On the other hand, if the German report did NOT state that the BUK captured from a Ukrainian base was the one that shot down MH17, then the question is why Der Spiegel put the two statements in one sentence.

    Does anyone have a copy of that German intelligence report, or a copy of the slides form the Oct. 8 presentation given to members of the parliamentary control committee ?

    Reply
  6. Joe Morton

    https://twitter.com/ShoebridgeC/status/523985337467428864

    Higgins can’t have it all his own way — it will be interesting what backflips he and his ‘colleagues’ at Interpreter Mag come up with to spin this since Higgins has insisted that the BUK came from Russia.

    The BND report is awkward because it’s the first time a NATO government has admitted the Ukrainians lied and tried to use photos of their own BUKs to depict the alleged operational separatist BUK which Kiev said couldn’t possibly have been captured from its own stocks. How could the Ukrainians either be so corrupt as to sell the rebels a BUK Eliot or so incompetent as to not sabotage one in retreating? Unless, of course, the rumors among the Novorossiya blogs like Col. Cassad that Khodakovsky and Kurginyan are Ahkmetov plants infiltrated into the NAF are true and the whole rebel BUK handover was an immense set up by the Ukrainian/US (CIA) side to create the ultimate false flag, and Russia failed to prevent it. Think of it as a version of the ‘third theory’ surrounding the East Ghouta chemical attack that Higgins has always insisted could have only been a deliberate, ordered assault by Assad’s troops — what if Prince Bandar simply offered one of Assad’s most trusted chemical weapons officers the mother of all bribes to gas Syrians and create a pretext for US intervention? Could this explain why the NSA/US never released the audio of the Syrian army radio traffic after East Ghouta, because it was all of ‘WTF just happened’ variety? Which is not unlike the supposed damning phone calls leaked by the same SBU that published all the now BND-admitted fake BUK photos…the separatists are saying ‘was it us?’ not ‘it was definitely us’.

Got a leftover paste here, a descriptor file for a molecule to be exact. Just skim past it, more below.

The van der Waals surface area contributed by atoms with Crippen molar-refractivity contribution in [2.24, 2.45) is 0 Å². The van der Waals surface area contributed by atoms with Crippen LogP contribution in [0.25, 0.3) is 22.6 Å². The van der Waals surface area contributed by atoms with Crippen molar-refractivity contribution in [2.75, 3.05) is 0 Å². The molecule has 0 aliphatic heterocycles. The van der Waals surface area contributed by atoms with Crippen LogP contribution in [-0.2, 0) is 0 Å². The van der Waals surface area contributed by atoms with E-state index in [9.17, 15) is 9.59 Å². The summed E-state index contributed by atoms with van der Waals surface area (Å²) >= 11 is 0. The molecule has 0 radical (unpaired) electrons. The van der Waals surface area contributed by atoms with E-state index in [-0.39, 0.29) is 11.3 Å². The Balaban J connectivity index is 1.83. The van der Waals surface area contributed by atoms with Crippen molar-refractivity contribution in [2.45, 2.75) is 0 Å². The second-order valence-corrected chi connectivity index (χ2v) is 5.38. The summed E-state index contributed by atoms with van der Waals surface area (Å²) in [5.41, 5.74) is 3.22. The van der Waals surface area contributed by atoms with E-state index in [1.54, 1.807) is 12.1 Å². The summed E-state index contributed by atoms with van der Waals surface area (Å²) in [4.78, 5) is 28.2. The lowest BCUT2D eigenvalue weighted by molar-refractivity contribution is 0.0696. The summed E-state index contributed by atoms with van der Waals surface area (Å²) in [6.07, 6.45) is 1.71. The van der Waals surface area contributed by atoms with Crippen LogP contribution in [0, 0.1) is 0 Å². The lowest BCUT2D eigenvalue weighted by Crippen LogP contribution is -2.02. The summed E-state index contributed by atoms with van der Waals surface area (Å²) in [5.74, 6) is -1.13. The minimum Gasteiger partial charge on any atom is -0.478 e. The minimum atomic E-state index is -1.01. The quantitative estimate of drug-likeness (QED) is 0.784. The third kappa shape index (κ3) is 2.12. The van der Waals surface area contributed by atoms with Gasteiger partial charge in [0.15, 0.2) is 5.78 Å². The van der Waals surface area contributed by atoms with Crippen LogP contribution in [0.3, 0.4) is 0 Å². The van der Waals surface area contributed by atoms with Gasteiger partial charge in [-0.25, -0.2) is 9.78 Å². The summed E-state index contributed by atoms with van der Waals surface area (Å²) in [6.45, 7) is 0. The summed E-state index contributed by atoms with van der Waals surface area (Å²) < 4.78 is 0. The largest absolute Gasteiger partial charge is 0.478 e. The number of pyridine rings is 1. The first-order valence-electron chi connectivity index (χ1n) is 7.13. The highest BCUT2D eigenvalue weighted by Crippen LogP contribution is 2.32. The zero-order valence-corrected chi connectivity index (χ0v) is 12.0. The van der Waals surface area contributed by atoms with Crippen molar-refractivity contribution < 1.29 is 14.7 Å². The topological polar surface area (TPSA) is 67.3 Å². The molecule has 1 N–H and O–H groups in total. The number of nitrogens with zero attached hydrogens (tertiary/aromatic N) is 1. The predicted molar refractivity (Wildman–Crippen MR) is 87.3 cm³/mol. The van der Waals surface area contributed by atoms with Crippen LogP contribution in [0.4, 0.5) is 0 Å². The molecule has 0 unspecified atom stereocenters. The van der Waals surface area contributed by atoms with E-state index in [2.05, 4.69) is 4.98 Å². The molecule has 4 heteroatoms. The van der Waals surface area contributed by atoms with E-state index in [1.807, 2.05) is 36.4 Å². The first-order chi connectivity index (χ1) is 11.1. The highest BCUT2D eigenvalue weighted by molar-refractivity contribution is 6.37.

Meanwhile, the Russians can say to the Germans: ok BND, release the satellite photos you’re basing this on, we’re ready — and throw in that AWACS radar track from your NATO plane hundreds of miles to the west in Poland that was probably out of range to detect a Ukrainian SU-25, unlike our radars.

    Which is exactly what they’ve been saying to the US since the July 21 Russian MoD presentation — hence the standoff over MH17 — the US/NATO simply won’t release the raw intel that would prove this beyond all reasonable doubt, and that is likely because they need to protect their Ukrainian clients from the gross negligence charge if it turns out the Ukies were ‘baiting’ a BUK they deliberately allowed to fall into the hands of Ahkmetov’s paid mercs allied to Novorossiya.

    Higgins entire flailing effort has been about obfuscating the lack of NSA/DIA released hard evidence showing the Kupola radar operating from Torez, rather than from Ukrainian BUK sites that Russia says it detected. Now he’s got some splainin’ to do as to why if we can accept the BND’s word for it that they know the rebels or a group of rebels shot down MH17 why we can’t accept their word for it that the BUK came from Russia.

    Maybe Higgins and Interpreter Mag will find an Orwellian solution to salvage their credibility, and simply memory hole Higgins conclusions that the BUK had to come from Russia? If you all were clever my advice would be to simply say the Germans can be trusted when they say MH17 was shot down by separatists, but not on the part that it was a captured Ukie BUK because they’re trying to save face for Putin or spare German industries in Russia. Right Eliot?

    Reply
    • bellingcatadmin

      I stand by Bellingcat’s work on MH17, and we still believe evidence points towards the Buk missile launcher seen in Donetsk and photographed by Paris Match as coming from Russia.

      Reply
  7. Joe Morton

    “Now he’s got some splainin’ to do as to why if we can accept the BND’s word for it that they know the rebels or a group of rebels shot down MH17 why we can’t accept their word for it that the BUK DID NOT COME from Russia.” [sic]

    Reply
    • bellingcatadmin

      If you read our report you’d know we didn’t ID 312 as the Buk seen on July 17th, in fact our side skirt comparisons show that 312 doesn’t match the one seen on July 17th.

      Reply
    • Rob

      Globalresearch has been pushing a steady stream of mis-information and straw-man arguments since the MH17 was downed, and they present ZERO evidence material.

      I read this globalresearch article, but there is NOTHING in there that contradicts Bellingcat’s findings that the BUK that was photographed in Donetsk on the morning of the 17th originated from a Russian army base in Kursk.

      Reply